CMNS alumnus Sharon Roberts

CMNS alumnus launches art and essay exhibition

March 02, 2021

Growing up in Osoyoos, Sharon Roberts was no stranger to wildfires. In 2018, Roberts, a School of Communication alumnus working in project management, started a project called Fire Followers with local professional artist Megan Majewski.

The project aims to showcase the biodiversity and the resilience of communities and forests impacted by wildfire. Through their travels around BC, Roberts and Majewski collected stories and experiences that they’ve developed into an upcoming exhibit of art and essays at the Beaty Museum at the University of British Columbia.

By Megan Majewski
By Megan Majewski

“Wildfires are scary and impact communities every year,” says Roberts, “but the impact of current wildfire policy of constant suppression is one of the reasons for super wildfires.”

Roberts says we need to change the public perception about wildfires.

The project had the pair traveling the province visiting regions impacted by wildfires and controlled fires to hear stories and bring a greater awareness of the necessity of fire for a healthy forest.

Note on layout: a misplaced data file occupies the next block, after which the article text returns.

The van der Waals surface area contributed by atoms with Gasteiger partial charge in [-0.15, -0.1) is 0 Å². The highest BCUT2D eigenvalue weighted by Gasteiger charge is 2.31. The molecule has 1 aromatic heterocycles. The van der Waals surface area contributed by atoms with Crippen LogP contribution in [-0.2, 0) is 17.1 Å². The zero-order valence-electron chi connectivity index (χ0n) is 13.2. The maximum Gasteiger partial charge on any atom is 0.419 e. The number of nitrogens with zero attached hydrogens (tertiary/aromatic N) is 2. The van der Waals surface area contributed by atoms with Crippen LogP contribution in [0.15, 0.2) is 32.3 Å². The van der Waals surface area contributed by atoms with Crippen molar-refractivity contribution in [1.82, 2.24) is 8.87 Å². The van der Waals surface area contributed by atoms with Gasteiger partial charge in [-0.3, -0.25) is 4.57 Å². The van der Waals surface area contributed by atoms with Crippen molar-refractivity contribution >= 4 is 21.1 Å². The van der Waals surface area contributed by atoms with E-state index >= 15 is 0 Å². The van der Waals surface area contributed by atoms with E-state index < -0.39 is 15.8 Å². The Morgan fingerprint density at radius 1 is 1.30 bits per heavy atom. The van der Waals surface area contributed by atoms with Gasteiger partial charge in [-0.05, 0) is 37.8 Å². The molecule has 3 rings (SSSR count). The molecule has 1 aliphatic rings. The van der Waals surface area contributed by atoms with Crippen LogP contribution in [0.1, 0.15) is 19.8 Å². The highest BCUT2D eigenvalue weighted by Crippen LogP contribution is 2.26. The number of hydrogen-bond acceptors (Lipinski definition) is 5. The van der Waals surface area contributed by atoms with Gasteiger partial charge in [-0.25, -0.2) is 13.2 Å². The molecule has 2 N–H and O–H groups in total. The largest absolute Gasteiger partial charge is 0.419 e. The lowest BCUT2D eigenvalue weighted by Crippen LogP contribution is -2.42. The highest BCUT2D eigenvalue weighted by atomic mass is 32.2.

Co-creator of Fire Followers and professional artist Megan Majewski

Their exhibit will showcase a collection of paintings by Majewski inspired by wildfires in British Columbia and a collection of essays written by Roberts.

In one of the Roberts’ essays in the upcoming exhibit, she writes about one of their visits near Majewski’s hometown of Cranbrook to the ?aq’am First Nation where they learned about their wildfire and controlled burns experiences.

Robert says she hopes this is only the beginning of their Fire Followers project.

“The idea for this exhibit is it continues to be living, growing and going through cycles of stories and experiences, kind of like the life of a forest,” says Roberts.

“We hope to continue to build dialogue and invite people to share their own stories or experiences with fire and create a space about it, share stories of resilience and travel our exhibit around BC,” says Roberts.

The exhibit runs from March 1 until October 31 at the Beaty Museum at UBC.